But, on p. 37, we are informed that the waterboard was used "183 times during March 2003 in the interrogation of KSM (Khalid Sheikh Mohammed)." As I wrote on April 20, if you "do the math on the instructions from p. 15, the rules limit the use of the waterboard to no more than 60 times per month (five days per month, two sessions per day, six applications of water during each session; 5x2x6=60). And yet, KSM was waterboarded 183 times." There is seemingly no question that the government broke its own rules on the waterboard with KSM and that breaking those rules almost certainly means that KSM was tortured, even if the use of the waterboard, in and of itself, does not equate to torture. What will a trial judge and a jury do with this information? What happens when KSM's defense attorneys claim that everything KSM admitted was tainted by the abusive and wildly excessive torture he suffered? As Feige points out, the evidence could be dismissed, raising the likelihood that KSM could be acquitted. Or, the claim will be ignored or, if the government has enough evidence to convict KSM even if all torture-tainted evidence is throw out, rendered irrelevant. Either way, this has the potential to create extremely dangerous precedents and procedures within the US legal system.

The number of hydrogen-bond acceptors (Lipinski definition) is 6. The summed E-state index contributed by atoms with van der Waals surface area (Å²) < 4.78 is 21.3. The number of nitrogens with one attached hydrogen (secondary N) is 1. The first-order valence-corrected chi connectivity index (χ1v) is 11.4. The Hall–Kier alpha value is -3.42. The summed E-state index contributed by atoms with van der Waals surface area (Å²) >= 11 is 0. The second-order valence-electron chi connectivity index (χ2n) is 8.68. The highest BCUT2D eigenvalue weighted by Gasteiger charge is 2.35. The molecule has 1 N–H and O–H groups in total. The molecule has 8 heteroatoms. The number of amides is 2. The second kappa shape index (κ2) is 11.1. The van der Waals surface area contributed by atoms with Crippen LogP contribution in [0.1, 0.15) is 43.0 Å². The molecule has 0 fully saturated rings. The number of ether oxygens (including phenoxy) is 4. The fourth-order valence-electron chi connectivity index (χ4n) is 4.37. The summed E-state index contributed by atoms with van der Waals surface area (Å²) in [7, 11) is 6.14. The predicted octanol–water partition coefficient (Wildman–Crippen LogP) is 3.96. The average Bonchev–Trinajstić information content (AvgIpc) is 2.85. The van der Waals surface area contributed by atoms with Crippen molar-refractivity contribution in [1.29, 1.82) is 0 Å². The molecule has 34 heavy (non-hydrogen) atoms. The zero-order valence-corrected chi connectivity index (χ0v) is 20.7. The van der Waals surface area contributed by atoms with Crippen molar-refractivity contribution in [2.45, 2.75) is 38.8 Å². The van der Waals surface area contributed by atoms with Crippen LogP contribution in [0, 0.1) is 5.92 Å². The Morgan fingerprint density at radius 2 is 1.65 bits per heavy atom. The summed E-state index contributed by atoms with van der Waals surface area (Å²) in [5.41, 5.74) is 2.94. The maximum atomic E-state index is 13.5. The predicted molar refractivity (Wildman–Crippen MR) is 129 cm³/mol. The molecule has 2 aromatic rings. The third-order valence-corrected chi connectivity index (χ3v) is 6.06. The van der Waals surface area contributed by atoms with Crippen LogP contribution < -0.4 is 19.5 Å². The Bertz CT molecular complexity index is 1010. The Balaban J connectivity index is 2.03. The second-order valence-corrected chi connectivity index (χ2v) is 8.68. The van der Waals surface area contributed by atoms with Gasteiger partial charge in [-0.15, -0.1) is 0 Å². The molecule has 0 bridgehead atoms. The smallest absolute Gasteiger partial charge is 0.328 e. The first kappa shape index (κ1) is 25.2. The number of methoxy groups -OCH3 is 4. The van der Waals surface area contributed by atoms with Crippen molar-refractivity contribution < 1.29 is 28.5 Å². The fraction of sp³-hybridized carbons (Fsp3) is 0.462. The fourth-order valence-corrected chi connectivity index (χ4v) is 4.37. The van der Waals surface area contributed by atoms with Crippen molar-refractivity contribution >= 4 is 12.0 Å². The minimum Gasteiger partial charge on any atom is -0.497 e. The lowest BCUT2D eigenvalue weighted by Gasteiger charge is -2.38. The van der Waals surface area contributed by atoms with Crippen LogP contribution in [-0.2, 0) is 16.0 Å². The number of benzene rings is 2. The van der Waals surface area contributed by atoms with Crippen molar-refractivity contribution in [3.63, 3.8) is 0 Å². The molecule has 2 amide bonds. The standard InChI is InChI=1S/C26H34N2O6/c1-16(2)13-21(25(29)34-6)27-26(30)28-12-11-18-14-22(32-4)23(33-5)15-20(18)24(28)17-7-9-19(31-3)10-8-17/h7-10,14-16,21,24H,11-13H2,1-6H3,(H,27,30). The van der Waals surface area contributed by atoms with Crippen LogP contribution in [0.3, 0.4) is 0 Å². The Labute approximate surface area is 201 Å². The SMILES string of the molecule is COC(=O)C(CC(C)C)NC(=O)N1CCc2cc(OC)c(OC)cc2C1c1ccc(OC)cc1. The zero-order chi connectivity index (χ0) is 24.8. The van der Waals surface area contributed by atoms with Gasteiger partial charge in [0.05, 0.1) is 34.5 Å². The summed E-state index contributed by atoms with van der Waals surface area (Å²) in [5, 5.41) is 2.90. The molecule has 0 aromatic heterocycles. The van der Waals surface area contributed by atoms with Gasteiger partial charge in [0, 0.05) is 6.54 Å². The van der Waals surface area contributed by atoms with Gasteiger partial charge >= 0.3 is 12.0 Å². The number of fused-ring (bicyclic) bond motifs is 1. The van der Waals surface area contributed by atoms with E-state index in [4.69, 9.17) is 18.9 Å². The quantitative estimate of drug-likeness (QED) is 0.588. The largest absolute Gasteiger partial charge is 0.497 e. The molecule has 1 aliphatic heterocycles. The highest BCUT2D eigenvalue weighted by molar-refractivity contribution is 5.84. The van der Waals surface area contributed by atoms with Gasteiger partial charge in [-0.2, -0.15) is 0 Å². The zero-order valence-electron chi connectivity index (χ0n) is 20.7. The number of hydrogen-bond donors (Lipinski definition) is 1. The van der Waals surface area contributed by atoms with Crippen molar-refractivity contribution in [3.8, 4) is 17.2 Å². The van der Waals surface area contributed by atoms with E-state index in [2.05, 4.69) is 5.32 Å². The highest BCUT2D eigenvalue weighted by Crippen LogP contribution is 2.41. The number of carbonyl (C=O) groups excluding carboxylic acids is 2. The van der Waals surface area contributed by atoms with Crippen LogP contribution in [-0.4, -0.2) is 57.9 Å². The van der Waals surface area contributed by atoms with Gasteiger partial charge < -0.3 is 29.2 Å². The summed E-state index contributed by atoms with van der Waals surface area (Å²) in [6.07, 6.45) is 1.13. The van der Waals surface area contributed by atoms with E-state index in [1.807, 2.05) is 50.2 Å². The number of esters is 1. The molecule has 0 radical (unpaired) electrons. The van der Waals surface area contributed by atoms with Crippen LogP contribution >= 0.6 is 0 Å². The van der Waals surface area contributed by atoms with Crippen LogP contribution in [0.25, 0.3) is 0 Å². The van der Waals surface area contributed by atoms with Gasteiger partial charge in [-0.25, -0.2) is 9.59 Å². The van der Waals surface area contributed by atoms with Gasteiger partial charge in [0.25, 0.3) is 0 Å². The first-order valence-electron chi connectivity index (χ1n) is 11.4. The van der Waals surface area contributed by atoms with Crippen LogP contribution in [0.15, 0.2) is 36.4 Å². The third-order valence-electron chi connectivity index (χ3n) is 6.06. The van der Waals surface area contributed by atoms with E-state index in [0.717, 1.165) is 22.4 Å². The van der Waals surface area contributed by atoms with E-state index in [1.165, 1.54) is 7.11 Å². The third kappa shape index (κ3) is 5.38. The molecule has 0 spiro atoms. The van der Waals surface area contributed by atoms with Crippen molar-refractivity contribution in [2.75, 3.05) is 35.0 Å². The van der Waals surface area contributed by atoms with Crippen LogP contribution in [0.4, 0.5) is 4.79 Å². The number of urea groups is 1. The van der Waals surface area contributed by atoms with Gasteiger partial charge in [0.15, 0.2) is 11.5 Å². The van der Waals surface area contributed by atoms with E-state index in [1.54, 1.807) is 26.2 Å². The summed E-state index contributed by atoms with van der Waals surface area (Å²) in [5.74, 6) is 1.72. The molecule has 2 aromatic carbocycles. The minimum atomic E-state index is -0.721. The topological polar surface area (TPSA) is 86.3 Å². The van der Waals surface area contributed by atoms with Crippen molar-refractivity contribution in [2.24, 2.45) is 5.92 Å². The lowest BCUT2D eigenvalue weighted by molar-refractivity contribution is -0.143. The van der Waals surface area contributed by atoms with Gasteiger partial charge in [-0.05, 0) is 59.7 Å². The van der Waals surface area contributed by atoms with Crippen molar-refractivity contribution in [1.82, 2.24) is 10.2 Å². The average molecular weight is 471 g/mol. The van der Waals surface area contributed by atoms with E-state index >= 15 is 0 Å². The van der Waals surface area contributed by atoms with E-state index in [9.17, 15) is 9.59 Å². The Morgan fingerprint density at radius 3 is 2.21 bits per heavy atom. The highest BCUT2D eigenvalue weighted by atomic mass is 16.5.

To me, this whole thing seems like a no-win situation. If KSM is convicted, it won't put to rest any doubts about the fairness of the American legal system and its application in the war on terror. And if by some unforeseeable development he's acquitted, it's hard to imagine a bigger transgression against justice.


Bill Reidway said...

Seth, isn't it safe to presume that the government had enough evidence of KSM's guilt prior to his arrest, and that it's that evidence, not confessions obtained post-torture, which would be presented at trial?

Yes, all the dirty details of what we did to him will come out (so much the better), but procedurally speaking, none of it should have any impact on the strength of the government's case. All the reasons you lay out aren't reasons not to try him in civilian court, they're only reasons to have done so much sooner.

Bill Reidway said...

Just read this from the Slate piece you linked to:

"Bringing KSM to trial in New York will still be far better than any of the available alternatives. But the toll his torture and imprisonment has already taken, and the price the bad law his defense will create will exact, will become part of the folly of our post-9/11 madness."

Here here. We have to do it, but it's not the trial that causes the damage - it's what happened before the trial.